68.6

69.4

69.5

64.9

Number of protein coding genes

2,279

2,210

2,173

2,458

Coding area (%)

94.4

94.8

94.9

94.0

Total number of genes

2,333

2,263

2,226

2,511

Hypothetical genes

742

734

758

619

Proteins with assigned function

1,537

1,476

1,415

1,839

rRNA

6

6

6

6

tRNA

48

47

47

47

Transposase

13

18

18

22

CRISPR sequences

8

10

11

3

Table adapted from NCBI

The Thermus sp. CCB_US3_UF1 genome was compared against closely related Thermus genomes using BLAST and Artemis comparison tool to identify regions of synteny. The three closest Thermus with sequenced genomes ( T. thermophilus strains HB27, HB8 and T. scotoductus SA-01) were selected for the comparison. The genome of strain HB27 consists of a chromosome (1.89 Mb) and a megaplasmid (0.23 Mb). On the other hand, strain HB8 has a chromosome of 1.85 Mb, a megaplasmid (0.26 Mb) and a plasmid (9.3 kb) [5]. The genome of T. scotoductus includes a 2.3 Mb chromosome and a plasmid of 8.4 kb.

Thermus sp. CCB_US3_UF1, T. thermophilus HB27, HB8 and T. scotoductus SA-01 all have a small genome size that is below 2.5 Mb. They also display a high G + C content that may correlate with their thermophilic lifestyle. CCB_US3_UF1 has a higher number of predicted protein coding sequences (2279) than HB27 (2210) and HB8 (2173), but lower than that of T. scotoductus SA-01 (2458). They also share a similar number of rRNA (16S-23S-5S) operons with a well-balanced high G + C content above 60 %, a common feature displayed by thermophilic bacteria. The number of tRNAs that are present in all four genomes is between 47 and 48. In terms of transposase genes, T. scotoductus SA-01 has the highest number (22 genes), followed by CCB_US3_UF1 (13 genes), T. thermophilus HB27 (18 genes), and HB8 (18 genes). Interestingly, no prophage-related genes are found in these four genomes, implying the occurrence of clustered regularly interspaced short palindromic repeats (CRISPRs). CRISPR is characterized as a type of antiviral immune system found in Bacteria and Archaea [34].

There are 1728 proteins, or 76 % of the total proteins, from Thermus sp. CCB_US3_UF1 that are found orthologous to the proteins in T. thermophilus HB27, and a total of 1691 (74 %) orthologs are shared between CCB_US3_UF1 and T. thermophilus HB8. Meanwhile, a total of 1885 (83 %) proteins are shared between CCB_US3_UF1 and T. scotoductus SA-01, showing greater similarity between these two species. The protein ortholog mapping was done with a cut-off e-value of 10-5 using the protein-protein BLAST (blastp). Despite of the similarity of many of their gene products, genome-wide synteny between Thermus sp. CCB_US3_UF1 and T. thermophilus HB27, HB8 and T. scotoductus SA-01 could not be detected.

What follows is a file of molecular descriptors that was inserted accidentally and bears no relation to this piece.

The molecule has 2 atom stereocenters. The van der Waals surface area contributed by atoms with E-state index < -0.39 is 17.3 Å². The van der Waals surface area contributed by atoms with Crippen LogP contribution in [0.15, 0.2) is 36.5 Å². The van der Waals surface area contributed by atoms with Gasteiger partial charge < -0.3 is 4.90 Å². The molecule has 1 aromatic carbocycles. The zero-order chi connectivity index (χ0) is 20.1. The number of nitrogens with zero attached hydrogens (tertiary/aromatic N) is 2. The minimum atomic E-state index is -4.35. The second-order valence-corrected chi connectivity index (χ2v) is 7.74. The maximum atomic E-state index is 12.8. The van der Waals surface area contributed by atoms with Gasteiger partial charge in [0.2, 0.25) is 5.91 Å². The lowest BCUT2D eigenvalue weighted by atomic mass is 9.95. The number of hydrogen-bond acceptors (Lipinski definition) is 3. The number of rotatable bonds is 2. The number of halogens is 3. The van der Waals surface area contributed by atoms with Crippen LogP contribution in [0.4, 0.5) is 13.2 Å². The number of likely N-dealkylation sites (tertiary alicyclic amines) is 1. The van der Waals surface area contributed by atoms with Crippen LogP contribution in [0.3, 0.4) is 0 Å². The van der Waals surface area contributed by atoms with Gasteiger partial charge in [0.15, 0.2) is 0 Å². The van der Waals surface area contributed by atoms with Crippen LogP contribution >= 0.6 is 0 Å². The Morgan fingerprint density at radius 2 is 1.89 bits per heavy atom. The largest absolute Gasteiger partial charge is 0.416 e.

The plasmid of Thermus sp. CCB_US3_UF1 shows no overall similarity to the other sequenced plasmids of T. thermophilus HB27 and HB8, but it has high similarity to the plasmid of Thermus sp. 4C, designated as pL4C [35]. The gene encoding chromosome segregation ATPase (TCCBUS3UF1_p160) that is found in pL4C is present in the Thermus sp. CCB_US3_UF1 plasmid. This protein has been suggested to play an essential role in plasmid replication and partition [36]. In addition, a putative integrase gene that facilitates gene transfer and chromosome modification can be found in both plasmids.

Insights from the genome sequence

The Thermus sp. CCB_US3_UF1 genome encodes genes for complete tricarboxylic cycle, gluconeogenesis, glyoxylate bypass and Embden-Meyerhof pathways. Both Thermus sp. CCB_US3_UF1 and T. thermophilus HB27 share similar sets of genes that are involved in aerobic respiration. At high temperatures, the solubility of oxygen in water is low. Two terminal cytochrome oxidases are found in Thermus : a caa3- type (TCCBUS3UF1_540-550) that is expressed under high oxygen levels, and a ba3- type oxidase (TCCBUS3UF1_13990, TCCBUS3UF1_14010) that is expressed under low oxygen supply [37, 38]. Thermus sp. CCB_US3_UF1 is able to synthesize many important compounds, including amino acids, vitamins, cofactors, carriers, purines and pyrimidines. Many of these biosynthetic pathways show a high degree of conservation between CCB_US3_UF1 and T. thermophilus HB27. In addition, Thermus sp. CCB_US3_UF1 has branched-chain amino acid ABC transport systems that are important for nutrient acquisition, and ion transporters for the elimination of toxic compounds such as copper and arsenite.

Motility and natural transformation

So far, motility is not observed in Thermus and no flagella biosynthetic gene is present in the genomes. However, genes encoding gliding motility proteins (TCCBUS3UF1_13970, TCCBUS3UF1_13980) and a twitching mobility protein (PilT, TCCBUS3UF1_9080) are found in the genome of Thermus sp. CCB_US3_UF1. These two proteins are also found in T. thermophilus HB27, HB8 and T. scotoductus SA-01, and this raises the question regarding the existence of motility in Thermus .